Highlanders midfielder Patelesio Tomkinson has revealed he is harbouring ambitions to play for Samoa should he fail to make the All Blacks.

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Born and raised in Dunedin, the 24-year-old is eligible to represent the Pacific Island nation through his mother, who he said would be “proud” if he opted to play for Manu Samoa.

“That’s in the back of my mind at the moment, to play for Samoa,” Tomkinson told media on Wednesday. “It’d probably be good for my mum. She’s Samoan, [she’d] probably be proud for me to play for Samoa.”

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That doesn’t mean the hard-hitting second-five has strayed away from his childhood dream of playing for the All Blacks, though.

In fact, the All Blacks coaches showed some interest in Tomkinson by naming him in the South Island squad for last year’s North vs South clash in Wellington.

Although he wasn’t included in the match day side, the fact he was named in the squad illustrates his how highly he is regarded by the national bosses.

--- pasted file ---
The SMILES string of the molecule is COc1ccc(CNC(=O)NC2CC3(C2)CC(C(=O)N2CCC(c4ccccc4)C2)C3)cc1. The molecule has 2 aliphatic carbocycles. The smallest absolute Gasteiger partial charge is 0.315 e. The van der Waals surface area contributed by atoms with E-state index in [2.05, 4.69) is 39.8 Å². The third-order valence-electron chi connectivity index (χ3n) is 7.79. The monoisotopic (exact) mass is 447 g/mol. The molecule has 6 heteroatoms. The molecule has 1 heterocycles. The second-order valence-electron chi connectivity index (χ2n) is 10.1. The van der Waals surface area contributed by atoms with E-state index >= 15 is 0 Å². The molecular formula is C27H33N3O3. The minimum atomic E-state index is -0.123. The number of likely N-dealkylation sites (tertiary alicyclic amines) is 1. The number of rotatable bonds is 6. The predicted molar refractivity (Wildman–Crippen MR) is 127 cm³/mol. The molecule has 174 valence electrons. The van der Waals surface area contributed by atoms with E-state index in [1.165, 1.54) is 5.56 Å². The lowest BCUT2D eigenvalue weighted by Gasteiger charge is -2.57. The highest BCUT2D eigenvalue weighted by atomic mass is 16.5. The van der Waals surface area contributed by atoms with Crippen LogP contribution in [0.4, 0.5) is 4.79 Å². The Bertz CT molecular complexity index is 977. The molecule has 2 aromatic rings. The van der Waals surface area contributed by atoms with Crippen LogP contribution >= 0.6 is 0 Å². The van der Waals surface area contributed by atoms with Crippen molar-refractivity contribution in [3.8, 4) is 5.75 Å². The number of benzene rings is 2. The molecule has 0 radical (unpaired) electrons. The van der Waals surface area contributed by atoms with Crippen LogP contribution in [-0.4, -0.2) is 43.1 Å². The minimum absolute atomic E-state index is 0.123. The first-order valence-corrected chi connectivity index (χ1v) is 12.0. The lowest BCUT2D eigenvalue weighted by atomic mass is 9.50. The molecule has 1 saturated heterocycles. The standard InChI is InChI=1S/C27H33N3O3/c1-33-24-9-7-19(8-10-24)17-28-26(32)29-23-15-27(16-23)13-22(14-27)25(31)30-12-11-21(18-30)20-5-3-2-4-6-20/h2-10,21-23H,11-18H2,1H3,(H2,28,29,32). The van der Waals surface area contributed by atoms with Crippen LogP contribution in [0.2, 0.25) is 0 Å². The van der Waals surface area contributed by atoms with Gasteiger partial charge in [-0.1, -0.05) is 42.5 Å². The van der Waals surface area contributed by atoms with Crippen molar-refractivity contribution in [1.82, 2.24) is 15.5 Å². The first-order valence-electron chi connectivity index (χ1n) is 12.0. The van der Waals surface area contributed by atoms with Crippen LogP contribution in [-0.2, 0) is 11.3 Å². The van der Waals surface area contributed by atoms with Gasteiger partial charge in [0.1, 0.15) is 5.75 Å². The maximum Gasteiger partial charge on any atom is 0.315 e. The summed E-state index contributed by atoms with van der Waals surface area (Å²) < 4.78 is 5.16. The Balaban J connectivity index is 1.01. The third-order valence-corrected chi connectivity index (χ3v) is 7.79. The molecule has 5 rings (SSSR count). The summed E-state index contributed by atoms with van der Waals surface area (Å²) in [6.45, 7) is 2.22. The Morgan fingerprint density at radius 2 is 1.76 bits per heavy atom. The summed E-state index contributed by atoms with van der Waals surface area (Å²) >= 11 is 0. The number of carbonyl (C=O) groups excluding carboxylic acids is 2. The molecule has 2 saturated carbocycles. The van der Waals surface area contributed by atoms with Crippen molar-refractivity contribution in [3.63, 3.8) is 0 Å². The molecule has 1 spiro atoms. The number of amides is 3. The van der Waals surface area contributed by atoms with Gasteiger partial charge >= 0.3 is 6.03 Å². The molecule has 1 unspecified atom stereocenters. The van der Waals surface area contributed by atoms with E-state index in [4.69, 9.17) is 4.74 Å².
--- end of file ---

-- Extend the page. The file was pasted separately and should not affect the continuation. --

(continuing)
Like many Kiwi kids, playing for the All Blacks was the ultimate goal for Tomkinson growing up, and while he would welcome the opportunity to play for Samoa, donning the black jersey remains a priority.

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“As a little kid, you want to be an All Black and you want to play test footy and see what that is about. If I don’t become an All Black, hopefully [I can] push my case for Samoa,” he said.

Emphasising his desire to play for the All Blacks, Tomkinson said he “idolised” former All Blacks midfielder Ma’a Nonu, who he played against twice during the 2019 Super Rugby season, as a child.

“I always idolised Ma’a Nonu. Was happy as to see him come down to the Landers in 2013, but we can forget that season,” Tomkinson joked, making reference to the year the Highlanders finished second-last despite their all-star roster.

Despite becoming a regular member of the Highlanders’ match day side in recent seasons, Tomkinson finds himself behind a logjam of talent in the national pecking order.

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Rieko Ioane, Jack Goodhue, Anton Lienert-Brown, Ngani Laumape, Braydon Ennor and Peter Umaga-Jensen are all capped midfielders fighting for four or five places in the All Blacks squad, leaving Tomkinson and other uncapped midfielders with plenty to overcome to make the New Zealand side.

However, Tomkinson’s explosive defence gives him a point of difference to most of his other peers.